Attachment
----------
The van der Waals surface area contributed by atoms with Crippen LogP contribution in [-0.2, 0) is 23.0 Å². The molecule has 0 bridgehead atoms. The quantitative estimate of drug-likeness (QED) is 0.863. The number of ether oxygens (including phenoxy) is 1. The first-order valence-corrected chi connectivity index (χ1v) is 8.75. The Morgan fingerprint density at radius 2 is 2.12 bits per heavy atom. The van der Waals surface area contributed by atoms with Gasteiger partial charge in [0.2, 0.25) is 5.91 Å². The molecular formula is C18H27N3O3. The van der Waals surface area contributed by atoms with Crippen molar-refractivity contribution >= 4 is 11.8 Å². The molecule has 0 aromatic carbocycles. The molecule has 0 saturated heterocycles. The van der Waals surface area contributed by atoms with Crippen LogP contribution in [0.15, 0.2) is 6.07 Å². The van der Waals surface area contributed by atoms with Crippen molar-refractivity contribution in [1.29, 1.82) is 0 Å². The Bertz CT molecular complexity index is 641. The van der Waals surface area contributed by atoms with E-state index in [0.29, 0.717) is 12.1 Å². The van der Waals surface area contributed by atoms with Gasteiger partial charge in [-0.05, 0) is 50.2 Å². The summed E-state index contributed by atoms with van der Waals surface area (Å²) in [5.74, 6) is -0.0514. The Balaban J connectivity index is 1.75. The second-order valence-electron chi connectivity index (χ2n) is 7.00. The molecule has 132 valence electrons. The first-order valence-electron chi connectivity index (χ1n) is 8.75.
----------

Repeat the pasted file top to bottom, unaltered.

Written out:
The van der Waals surface area contributed by atoms with Crippen LogP contribution in [-0.2, 0) is 23.0 Å². The molecule has 0 bridgehead atoms. The quantitative estimate of drug-likeness (QED) is 0.863. The number of ether oxygens (including phenoxy) is 1. The first-order valence-corrected chi connectivity index (χ1v) is 8.75. The Morgan fingerprint density at radius 2 is 2.12 bits per heavy atom. The van der Waals surface area contributed by atoms with Gasteiger partial charge in [0.2, 0.25) is 5.91 Å². The molecular formula is C18H27N3O3. The van der Waals surface area contributed by atoms with Crippen molar-refractivity contribution >= 4 is 11.8 Å². The molecule has 0 aromatic carbocycles. The molecule has 0 saturated heterocycles. The van der Waals surface area contributed by atoms with Crippen LogP contribution in [0.15, 0.2) is 6.07 Å². The van der Waals surface area contributed by atoms with Crippen molar-refractivity contribution in [1.29, 1.82) is 0 Å². The Bertz CT molecular complexity index is 641. The van der Waals surface area contributed by atoms with E-state index in [0.29, 0.717) is 12.1 Å². The van der Waals surface area contributed by atoms with Gasteiger partial charge in [-0.05, 0) is 50.2 Å². The summed E-state index contributed by atoms with van der Waals surface area (Å²) in [5.74, 6) is -0.0514. The Balaban J connectivity index is 1.75. The second-order valence-electron chi connectivity index (χ2n) is 7.00. The molecule has 132 valence electrons. The first-order valence-electron chi connectivity index (χ1n) is 8.75.